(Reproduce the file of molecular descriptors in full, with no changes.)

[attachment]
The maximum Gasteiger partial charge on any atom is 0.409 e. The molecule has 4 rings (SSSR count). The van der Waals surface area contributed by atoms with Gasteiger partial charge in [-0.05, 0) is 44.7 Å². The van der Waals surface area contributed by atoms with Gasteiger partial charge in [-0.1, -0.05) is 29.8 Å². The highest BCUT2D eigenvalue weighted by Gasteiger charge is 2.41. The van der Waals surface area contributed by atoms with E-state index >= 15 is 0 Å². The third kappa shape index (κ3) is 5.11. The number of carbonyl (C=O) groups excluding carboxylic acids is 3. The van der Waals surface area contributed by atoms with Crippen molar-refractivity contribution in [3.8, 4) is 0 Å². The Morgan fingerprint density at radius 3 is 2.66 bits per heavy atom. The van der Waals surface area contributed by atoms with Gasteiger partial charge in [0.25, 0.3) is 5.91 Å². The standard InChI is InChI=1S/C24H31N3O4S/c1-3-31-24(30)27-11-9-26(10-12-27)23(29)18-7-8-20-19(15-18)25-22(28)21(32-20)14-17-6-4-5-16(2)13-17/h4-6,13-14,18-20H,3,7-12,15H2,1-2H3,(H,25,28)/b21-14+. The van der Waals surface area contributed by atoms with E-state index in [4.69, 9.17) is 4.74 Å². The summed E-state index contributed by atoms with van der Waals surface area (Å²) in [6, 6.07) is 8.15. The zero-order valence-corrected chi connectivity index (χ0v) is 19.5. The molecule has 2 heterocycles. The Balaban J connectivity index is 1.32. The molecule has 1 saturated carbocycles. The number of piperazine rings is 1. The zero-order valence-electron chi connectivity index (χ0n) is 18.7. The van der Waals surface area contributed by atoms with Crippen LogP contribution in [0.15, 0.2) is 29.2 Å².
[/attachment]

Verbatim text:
The maximum Gasteiger partial charge on any atom is 0.409 e. The molecule has 4 rings (SSSR count). The van der Waals surface area contributed by atoms with Gasteiger partial charge in [-0.05, 0) is 44.7 Å². The van der Waals surface area contributed by atoms with Gasteiger partial charge in [-0.1, -0.05) is 29.8 Å². The highest BCUT2D eigenvalue weighted by Gasteiger charge is 2.41. The van der Waals surface area contributed by atoms with E-state index >= 15 is 0 Å². The third kappa shape index (κ3) is 5.11. The number of carbonyl (C=O) groups excluding carboxylic acids is 3. The van der Waals surface area contributed by atoms with Crippen molar-refractivity contribution in [3.8, 4) is 0 Å². The Morgan fingerprint density at radius 3 is 2.66 bits per heavy atom. The van der Waals surface area contributed by atoms with Gasteiger partial charge in [0.25, 0.3) is 5.91 Å². The standard InChI is InChI=1S/C24H31N3O4S/c1-3-31-24(30)27-11-9-26(10-12-27)23(29)18-7-8-20-19(15-18)25-22(28)21(32-20)14-17-6-4-5-16(2)13-17/h4-6,13-14,18-20H,3,7-12,15H2,1-2H3,(H,25,28)/b21-14+. The van der Waals surface area contributed by atoms with E-state index in [4.69, 9.17) is 4.74 Å². The summed E-state index contributed by atoms with van der Waals surface area (Å²) in [6, 6.07) is 8.15. The zero-order valence-corrected chi connectivity index (χ0v) is 19.5. The molecule has 2 heterocycles. The Balaban J connectivity index is 1.32. The molecule has 1 saturated carbocycles. The number of piperazine rings is 1. The zero-order valence-electron chi connectivity index (χ0n) is 18.7. The van der Waals surface area contributed by atoms with Crippen LogP contribution in [0.15, 0.2) is 29.2 Å².